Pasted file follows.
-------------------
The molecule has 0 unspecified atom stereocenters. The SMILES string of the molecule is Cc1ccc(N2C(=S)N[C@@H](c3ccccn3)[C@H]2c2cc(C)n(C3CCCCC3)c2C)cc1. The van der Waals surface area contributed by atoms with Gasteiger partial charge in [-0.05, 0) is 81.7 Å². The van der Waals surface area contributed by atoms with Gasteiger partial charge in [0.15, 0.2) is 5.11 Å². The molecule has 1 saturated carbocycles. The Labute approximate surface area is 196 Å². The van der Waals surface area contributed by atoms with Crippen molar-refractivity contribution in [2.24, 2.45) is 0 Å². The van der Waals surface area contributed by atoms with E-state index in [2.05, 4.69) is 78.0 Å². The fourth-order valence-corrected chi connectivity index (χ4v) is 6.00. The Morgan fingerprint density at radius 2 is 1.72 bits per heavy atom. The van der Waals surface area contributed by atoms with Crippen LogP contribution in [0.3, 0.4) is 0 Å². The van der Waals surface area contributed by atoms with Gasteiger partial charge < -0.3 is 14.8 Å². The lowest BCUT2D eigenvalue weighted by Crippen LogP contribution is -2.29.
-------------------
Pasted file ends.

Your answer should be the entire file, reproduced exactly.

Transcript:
The molecule has 0 unspecified atom stereocenters. The SMILES string of the molecule is Cc1ccc(N2C(=S)N[C@@H](c3ccccn3)[C@H]2c2cc(C)n(C3CCCCC3)c2C)cc1. The van der Waals surface area contributed by atoms with Gasteiger partial charge in [-0.05, 0) is 81.7 Å². The van der Waals surface area contributed by atoms with Gasteiger partial charge in [0.15, 0.2) is 5.11 Å². The molecule has 1 saturated carbocycles. The Labute approximate surface area is 196 Å². The van der Waals surface area contributed by atoms with Crippen molar-refractivity contribution in [2.24, 2.45) is 0 Å². The van der Waals surface area contributed by atoms with E-state index in [2.05, 4.69) is 78.0 Å². The fourth-order valence-corrected chi connectivity index (χ4v) is 6.00. The Morgan fingerprint density at radius 2 is 1.72 bits per heavy atom. The van der Waals surface area contributed by atoms with Crippen LogP contribution in [0.3, 0.4) is 0 Å². The van der Waals surface area contributed by atoms with Gasteiger partial charge < -0.3 is 14.8 Å². The lowest BCUT2D eigenvalue weighted by Crippen LogP contribution is -2.29.